Posted: June 22, 2022|
How many forging books do you know of that delve info dressing your hammer?
How many classes are taught without discussing hammer preparation?
The simple answers are; too many.
The is not an article on how to do it. This is a quick introduction into why to do it.
Take a look at the picture attached to this article.....those edges/corners look sharp to me. Hammer meets anvil at the right angle and a chisel mark appears in your anvil. Anvils are generally considered harder to replace.
When i get a chance to talk to folks over the phone, via email or in person, and they are purchasing a hammer, I make sure to show them the differnce between a new forging hammer and a dressed one. There are a few that are predresses but this is not the norm for commercially made forging hammers. Why? Most of these hammers come from over sees and there it would be an insult for a manufacturer to decide what is the correct radius a master blacksmith should want on thier forging hammer. If one radius fits all, then one style of hammer should fit all as well.... and weight...and handle size.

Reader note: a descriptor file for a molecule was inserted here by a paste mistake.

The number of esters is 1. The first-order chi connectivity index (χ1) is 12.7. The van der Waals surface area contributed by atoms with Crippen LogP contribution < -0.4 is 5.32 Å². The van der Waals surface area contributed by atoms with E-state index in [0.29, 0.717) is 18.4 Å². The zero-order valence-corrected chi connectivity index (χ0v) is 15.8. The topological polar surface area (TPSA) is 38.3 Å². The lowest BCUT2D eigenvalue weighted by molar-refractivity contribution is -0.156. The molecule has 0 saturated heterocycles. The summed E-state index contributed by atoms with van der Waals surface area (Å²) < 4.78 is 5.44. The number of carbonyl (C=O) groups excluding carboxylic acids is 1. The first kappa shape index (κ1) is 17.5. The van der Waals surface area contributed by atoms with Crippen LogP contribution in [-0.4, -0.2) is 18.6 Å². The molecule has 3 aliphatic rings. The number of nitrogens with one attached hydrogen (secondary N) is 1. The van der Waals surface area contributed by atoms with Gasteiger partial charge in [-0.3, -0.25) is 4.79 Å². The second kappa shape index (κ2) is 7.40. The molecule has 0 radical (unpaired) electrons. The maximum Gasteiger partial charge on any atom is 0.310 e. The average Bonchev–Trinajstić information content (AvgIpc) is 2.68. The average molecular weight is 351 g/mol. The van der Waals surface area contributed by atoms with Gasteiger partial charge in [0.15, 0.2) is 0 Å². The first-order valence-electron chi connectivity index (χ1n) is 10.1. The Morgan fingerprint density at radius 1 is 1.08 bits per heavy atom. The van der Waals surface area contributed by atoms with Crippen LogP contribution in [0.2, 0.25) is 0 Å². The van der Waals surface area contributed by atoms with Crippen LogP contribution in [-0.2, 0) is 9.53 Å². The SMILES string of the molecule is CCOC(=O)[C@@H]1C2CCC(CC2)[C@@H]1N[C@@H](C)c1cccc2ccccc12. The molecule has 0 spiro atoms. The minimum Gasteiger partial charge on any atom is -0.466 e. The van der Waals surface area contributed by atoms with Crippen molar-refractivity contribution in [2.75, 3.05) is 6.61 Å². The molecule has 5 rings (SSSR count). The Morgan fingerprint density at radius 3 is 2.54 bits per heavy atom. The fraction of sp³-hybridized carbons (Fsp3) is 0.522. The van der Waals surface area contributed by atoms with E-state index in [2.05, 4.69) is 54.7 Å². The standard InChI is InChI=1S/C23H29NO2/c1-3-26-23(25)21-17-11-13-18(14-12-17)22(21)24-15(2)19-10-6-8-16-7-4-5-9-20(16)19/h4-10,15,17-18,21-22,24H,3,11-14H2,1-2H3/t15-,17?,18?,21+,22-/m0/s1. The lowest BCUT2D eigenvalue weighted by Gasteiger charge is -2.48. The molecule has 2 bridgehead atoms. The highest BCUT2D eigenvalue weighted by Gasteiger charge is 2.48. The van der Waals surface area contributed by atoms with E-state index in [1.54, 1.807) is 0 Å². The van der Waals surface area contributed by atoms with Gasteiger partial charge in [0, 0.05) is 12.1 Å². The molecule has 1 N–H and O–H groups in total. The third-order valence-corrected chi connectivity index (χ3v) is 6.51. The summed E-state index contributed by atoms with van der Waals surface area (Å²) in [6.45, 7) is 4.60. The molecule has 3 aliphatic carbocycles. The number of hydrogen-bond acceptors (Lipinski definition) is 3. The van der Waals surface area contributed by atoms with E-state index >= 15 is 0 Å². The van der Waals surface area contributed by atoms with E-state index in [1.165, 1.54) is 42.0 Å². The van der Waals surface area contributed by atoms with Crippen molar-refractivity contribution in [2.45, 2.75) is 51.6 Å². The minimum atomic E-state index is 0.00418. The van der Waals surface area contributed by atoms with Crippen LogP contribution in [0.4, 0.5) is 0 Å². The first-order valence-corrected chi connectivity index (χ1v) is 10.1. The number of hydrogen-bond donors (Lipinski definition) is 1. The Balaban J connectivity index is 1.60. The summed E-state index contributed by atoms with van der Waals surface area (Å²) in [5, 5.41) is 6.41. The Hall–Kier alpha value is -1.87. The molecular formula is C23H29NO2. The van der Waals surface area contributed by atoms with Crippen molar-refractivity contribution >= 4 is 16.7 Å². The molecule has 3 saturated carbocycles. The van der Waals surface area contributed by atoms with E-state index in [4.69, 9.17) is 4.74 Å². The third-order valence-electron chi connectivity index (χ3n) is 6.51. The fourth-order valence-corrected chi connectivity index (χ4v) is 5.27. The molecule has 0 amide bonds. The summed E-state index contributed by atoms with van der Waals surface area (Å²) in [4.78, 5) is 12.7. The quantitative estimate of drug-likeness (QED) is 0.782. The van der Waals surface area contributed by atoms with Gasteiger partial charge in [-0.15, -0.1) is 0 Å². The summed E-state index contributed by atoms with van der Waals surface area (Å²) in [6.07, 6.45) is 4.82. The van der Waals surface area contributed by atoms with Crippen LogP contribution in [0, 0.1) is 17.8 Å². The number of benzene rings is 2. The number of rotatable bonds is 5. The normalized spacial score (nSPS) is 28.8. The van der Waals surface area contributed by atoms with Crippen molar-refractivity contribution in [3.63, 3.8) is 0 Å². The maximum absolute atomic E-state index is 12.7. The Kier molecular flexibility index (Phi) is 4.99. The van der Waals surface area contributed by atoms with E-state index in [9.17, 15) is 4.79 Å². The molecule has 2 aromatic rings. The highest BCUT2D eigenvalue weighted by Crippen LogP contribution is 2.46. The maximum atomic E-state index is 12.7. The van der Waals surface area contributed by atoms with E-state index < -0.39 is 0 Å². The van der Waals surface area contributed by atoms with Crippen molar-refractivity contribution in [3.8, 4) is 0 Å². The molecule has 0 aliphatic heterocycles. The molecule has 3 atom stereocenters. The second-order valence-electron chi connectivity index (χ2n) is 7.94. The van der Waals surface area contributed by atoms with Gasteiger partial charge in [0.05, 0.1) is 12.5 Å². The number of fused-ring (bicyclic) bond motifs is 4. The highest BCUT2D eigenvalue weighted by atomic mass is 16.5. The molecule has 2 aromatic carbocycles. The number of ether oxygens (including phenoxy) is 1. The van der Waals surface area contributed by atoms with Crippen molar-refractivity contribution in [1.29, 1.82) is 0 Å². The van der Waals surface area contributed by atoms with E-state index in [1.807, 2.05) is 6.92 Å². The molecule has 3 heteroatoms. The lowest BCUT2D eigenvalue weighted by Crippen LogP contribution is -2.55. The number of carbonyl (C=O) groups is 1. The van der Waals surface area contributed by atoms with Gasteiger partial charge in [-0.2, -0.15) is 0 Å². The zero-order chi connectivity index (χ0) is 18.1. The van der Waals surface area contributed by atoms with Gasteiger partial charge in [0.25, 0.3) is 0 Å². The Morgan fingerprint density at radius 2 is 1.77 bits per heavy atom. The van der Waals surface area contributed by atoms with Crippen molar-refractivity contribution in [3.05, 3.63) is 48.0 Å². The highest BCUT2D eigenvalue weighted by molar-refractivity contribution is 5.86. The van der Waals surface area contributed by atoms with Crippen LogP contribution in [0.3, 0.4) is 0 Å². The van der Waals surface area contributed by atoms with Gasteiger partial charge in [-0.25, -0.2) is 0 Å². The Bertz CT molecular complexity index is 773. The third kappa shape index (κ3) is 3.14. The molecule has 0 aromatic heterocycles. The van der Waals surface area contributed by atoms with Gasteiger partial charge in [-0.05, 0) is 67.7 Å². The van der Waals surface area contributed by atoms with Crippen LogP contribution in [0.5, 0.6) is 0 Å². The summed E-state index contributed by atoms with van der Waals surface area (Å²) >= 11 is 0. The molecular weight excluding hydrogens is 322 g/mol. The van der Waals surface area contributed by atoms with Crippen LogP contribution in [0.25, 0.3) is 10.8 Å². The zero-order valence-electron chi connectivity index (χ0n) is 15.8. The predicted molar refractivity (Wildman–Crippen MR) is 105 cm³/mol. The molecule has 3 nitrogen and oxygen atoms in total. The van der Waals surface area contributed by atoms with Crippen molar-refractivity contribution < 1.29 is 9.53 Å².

Handle size. girth, finish (lacquer, oil or just wax) are also part of getting your hammer dressed. Some of the same hammers above have oversized handles; both length and girth. Why? Marketing a hammer with a smaller handle, weaker looking, would be bad. What size should it be? Length is a personal preference, but girth is something else. Every time you swing your hammer, what muscles tighten? Fingers? Yup. Part of gripping is encircling the hammer handle, so if it has too much girth your fingers will try to pull at the joints every time your swing. What about shape? Oval or rectangular..ish? If you were to look at your bones in your fingers from one joint to the